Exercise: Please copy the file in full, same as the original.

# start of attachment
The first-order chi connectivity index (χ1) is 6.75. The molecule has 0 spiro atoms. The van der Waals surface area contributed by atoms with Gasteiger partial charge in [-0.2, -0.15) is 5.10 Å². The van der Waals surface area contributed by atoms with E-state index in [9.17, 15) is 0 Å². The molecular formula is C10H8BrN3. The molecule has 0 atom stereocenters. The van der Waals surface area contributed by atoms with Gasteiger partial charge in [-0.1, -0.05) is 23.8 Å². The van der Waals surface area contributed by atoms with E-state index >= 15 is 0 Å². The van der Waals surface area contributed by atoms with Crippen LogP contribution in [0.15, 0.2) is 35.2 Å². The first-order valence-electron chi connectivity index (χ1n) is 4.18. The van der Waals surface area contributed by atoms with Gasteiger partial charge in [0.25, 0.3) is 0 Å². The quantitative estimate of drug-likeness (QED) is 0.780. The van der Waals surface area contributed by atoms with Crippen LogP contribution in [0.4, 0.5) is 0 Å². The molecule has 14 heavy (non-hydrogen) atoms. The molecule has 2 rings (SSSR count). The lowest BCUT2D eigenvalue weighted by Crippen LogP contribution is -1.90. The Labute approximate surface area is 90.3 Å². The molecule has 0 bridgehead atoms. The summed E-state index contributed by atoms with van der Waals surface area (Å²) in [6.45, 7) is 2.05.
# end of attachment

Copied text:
The first-order chi connectivity index (χ1) is 6.75. The molecule has 0 spiro atoms. The van der Waals surface area contributed by atoms with Gasteiger partial charge in [-0.2, -0.15) is 5.10 Å². The van der Waals surface area contributed by atoms with E-state index in [9.17, 15) is 0 Å². The molecular formula is C10H8BrN3. The molecule has 0 atom stereocenters. The van der Waals surface area contributed by atoms with Gasteiger partial charge in [-0.1, -0.05) is 23.8 Å². The van der Waals surface area contributed by atoms with E-state index >= 15 is 0 Å². The van der Waals surface area contributed by atoms with Crippen LogP contribution in [0.15, 0.2) is 35.2 Å². The first-order valence-electron chi connectivity index (χ1n) is 4.18. The van der Waals surface area contributed by atoms with Gasteiger partial charge in [0.25, 0.3) is 0 Å². The quantitative estimate of drug-likeness (QED) is 0.780. The van der Waals surface area contributed by atoms with Crippen LogP contribution in [0.4, 0.5) is 0 Å². The molecule has 14 heavy (non-hydrogen) atoms. The molecule has 2 rings (SSSR count). The lowest BCUT2D eigenvalue weighted by Crippen LogP contribution is -1.90. The Labute approximate surface area is 90.3 Å². The molecule has 0 bridgehead atoms. The summed E-state index contributed by atoms with van der Waals surface area (Å²) in [6.45, 7) is 2.05.